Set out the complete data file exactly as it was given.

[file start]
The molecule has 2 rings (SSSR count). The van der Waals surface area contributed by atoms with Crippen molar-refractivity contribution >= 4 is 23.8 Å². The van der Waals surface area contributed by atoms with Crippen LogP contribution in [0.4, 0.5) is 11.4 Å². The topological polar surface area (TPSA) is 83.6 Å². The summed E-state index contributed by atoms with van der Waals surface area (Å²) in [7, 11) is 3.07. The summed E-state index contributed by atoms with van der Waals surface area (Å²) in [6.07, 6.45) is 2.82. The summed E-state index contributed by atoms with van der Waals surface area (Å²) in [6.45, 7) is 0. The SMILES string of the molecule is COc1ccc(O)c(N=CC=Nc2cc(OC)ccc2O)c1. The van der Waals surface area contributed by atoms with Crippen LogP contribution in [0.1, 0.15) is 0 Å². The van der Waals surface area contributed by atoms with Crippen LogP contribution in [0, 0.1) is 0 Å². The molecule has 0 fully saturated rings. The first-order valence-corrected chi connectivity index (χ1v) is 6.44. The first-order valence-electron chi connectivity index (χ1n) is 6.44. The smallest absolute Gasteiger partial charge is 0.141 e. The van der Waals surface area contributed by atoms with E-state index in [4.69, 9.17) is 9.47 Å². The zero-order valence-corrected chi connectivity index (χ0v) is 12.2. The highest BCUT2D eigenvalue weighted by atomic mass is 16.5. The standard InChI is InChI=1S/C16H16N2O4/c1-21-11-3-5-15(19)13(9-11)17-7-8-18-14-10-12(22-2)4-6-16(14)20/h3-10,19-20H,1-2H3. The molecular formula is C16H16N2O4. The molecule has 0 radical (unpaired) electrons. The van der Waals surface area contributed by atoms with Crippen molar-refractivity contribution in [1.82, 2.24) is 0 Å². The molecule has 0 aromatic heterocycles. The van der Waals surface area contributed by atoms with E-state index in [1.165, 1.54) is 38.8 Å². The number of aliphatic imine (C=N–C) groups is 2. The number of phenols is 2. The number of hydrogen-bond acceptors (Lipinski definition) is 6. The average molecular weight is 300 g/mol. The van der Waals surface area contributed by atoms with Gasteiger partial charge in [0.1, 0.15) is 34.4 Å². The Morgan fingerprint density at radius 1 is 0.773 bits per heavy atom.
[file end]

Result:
The molecule has 2 rings (SSSR count). The van der Waals surface area contributed by atoms with Crippen molar-refractivity contribution >= 4 is 23.8 Å². The van der Waals surface area contributed by atoms with Crippen LogP contribution in [0.4, 0.5) is 11.4 Å². The topological polar surface area (TPSA) is 83.6 Å². The summed E-state index contributed by atoms with van der Waals surface area (Å²) in [7, 11) is 3.07. The summed E-state index contributed by atoms with van der Waals surface area (Å²) in [6.07, 6.45) is 2.82. The summed E-state index contributed by atoms with van der Waals surface area (Å²) in [6.45, 7) is 0. The SMILES string of the molecule is COc1ccc(O)c(N=CC=Nc2cc(OC)ccc2O)c1. The van der Waals surface area contributed by atoms with Crippen LogP contribution in [0.1, 0.15) is 0 Å². The van der Waals surface area contributed by atoms with Crippen LogP contribution in [0, 0.1) is 0 Å². The molecule has 0 fully saturated rings. The first-order valence-corrected chi connectivity index (χ1v) is 6.44. The first-order valence-electron chi connectivity index (χ1n) is 6.44. The smallest absolute Gasteiger partial charge is 0.141 e. The van der Waals surface area contributed by atoms with E-state index in [4.69, 9.17) is 9.47 Å². The zero-order valence-corrected chi connectivity index (χ0v) is 12.2. The highest BCUT2D eigenvalue weighted by atomic mass is 16.5. The standard InChI is InChI=1S/C16H16N2O4/c1-21-11-3-5-15(19)13(9-11)17-7-8-18-14-10-12(22-2)4-6-16(14)20/h3-10,19-20H,1-2H3. The molecular formula is C16H16N2O4. The molecule has 0 radical (unpaired) electrons. The van der Waals surface area contributed by atoms with Crippen molar-refractivity contribution in [1.82, 2.24) is 0 Å². The molecule has 0 aromatic heterocycles. The van der Waals surface area contributed by atoms with E-state index in [1.165, 1.54) is 38.8 Å². The number of aliphatic imine (C=N–C) groups is 2. The number of phenols is 2. The number of hydrogen-bond acceptors (Lipinski definition) is 6. The average molecular weight is 300 g/mol. The van der Waals surface area contributed by atoms with Gasteiger partial charge in [0.1, 0.15) is 34.4 Å². The Morgan fingerprint density at radius 1 is 0.773 bits per heavy atom.